• In rare cases, if project changes in fundamental ways, students may need to submit and secure approval for a new proposal, at the discretion of the faculty mentor. No major project changes may be made after the second week of classes in the student’s final term.

Work Plan

  • As early as possible, work closely with student to create a detailed work plan, using the proposal as a starting point; include specific deadlines for research milestones, writing and draft submission, reports to committee members, regular (usually at least twice monthly) meetings with mentor, and time/venue for public presentation.
  • Ensure that work plan includes all key dates, particularly submission of mentor-approved final draft to committee (one week before the last day of classes), public presentation/defense (completed by the last day of classes), and final deadline to Honors (one week after the last day of classes).
  • Prompt student to get approval for work plan from other faculty committee member(s) and then to submit the plan to Honors by the end of the second week of classes in the term before graduation (fall or summer).

Project Oversight

  • Communicate with student about the professional importance of following the work plan.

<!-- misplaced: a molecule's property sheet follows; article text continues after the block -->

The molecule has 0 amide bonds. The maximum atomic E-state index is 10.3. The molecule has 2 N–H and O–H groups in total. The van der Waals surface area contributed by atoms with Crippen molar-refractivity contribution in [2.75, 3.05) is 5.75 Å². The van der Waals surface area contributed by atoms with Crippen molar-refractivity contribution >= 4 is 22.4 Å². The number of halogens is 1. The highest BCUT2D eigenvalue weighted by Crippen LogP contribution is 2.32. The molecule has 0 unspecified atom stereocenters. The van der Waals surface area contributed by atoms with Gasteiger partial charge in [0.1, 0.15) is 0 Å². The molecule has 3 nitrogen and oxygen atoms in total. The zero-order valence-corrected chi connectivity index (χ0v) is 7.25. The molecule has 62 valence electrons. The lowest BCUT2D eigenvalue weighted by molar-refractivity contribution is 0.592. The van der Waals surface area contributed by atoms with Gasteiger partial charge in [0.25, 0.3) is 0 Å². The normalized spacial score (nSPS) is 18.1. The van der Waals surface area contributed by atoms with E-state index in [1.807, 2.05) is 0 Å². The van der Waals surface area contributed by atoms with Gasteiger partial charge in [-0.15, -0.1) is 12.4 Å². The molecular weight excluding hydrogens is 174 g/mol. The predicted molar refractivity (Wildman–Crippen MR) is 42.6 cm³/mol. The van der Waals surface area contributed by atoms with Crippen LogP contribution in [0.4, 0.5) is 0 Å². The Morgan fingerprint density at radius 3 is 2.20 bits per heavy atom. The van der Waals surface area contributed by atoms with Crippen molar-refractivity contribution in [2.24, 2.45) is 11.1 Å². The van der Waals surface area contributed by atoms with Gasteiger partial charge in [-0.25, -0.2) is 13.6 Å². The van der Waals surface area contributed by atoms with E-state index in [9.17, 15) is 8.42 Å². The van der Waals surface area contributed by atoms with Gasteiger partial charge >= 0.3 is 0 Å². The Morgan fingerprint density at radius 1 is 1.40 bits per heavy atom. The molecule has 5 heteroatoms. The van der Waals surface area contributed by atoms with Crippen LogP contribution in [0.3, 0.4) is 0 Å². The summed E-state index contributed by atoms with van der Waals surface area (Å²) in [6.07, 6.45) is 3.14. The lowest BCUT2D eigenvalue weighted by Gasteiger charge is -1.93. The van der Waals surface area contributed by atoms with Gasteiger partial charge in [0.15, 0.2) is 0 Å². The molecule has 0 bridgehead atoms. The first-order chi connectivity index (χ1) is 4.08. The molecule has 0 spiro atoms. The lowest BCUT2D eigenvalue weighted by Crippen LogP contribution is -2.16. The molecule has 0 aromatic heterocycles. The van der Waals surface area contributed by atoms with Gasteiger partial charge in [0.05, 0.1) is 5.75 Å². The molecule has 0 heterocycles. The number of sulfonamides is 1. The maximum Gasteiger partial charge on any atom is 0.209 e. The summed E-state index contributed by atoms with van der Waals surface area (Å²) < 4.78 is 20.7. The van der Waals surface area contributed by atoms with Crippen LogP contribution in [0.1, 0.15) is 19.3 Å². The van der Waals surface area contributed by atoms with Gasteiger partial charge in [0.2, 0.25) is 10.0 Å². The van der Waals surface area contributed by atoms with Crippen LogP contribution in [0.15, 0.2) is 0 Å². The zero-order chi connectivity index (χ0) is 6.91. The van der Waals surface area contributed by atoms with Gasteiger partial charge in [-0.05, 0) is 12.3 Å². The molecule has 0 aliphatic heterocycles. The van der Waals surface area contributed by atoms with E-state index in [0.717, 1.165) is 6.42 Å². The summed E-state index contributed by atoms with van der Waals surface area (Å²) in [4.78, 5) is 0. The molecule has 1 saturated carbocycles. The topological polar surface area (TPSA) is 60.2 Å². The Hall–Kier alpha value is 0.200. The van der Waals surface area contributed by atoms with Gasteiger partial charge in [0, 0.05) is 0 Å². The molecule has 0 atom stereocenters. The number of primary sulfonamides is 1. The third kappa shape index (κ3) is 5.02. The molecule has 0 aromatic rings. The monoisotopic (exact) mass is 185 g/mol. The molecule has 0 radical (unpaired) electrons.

• Encourage student to apply for research or travel funding to support the project (e.g., Honors Research and/or Study Abroad Funds, URCO grants, USUSA support, departmental or college funding).
  • Students may not change deadlines without securing faculty mentor approval well before the deadline they propose to change. If students miss two deadlines or ask for frequent, disruptive changes to the work plan, faculty mentors should notify the University Honors Program office immediately.
  • Require several drafts of the project and give the student prompt, detailed feedback. Final mentor-approved draft is due to committee no later than one week before the last day of classes in final term.

Public Presentation

  • Discuss with student possible venues for public presentation and encourage student to apply as appropriate for honors, university, and departmental travel funding. Public presentation or defense must be completed and documented by the last day of classes in the student’s graduation term. Faculty mentor must sign the Capstone Oral Presentation Verification form with the cover page of the final capstone product (due one week after last day of classes).

Final Product

  • Ensure that the student has made all of the committee’s required revisions and that the final product represents high quality honors work in the discipline. Insist that student proofread and edit.
  • Communicate with student about final deadlines and requirements for the project: the student must submit carefully proofread and formatted final product with all necessary forms to Honors no later than one week after the last day of classes in the term of graduation. Sign only once read/approved.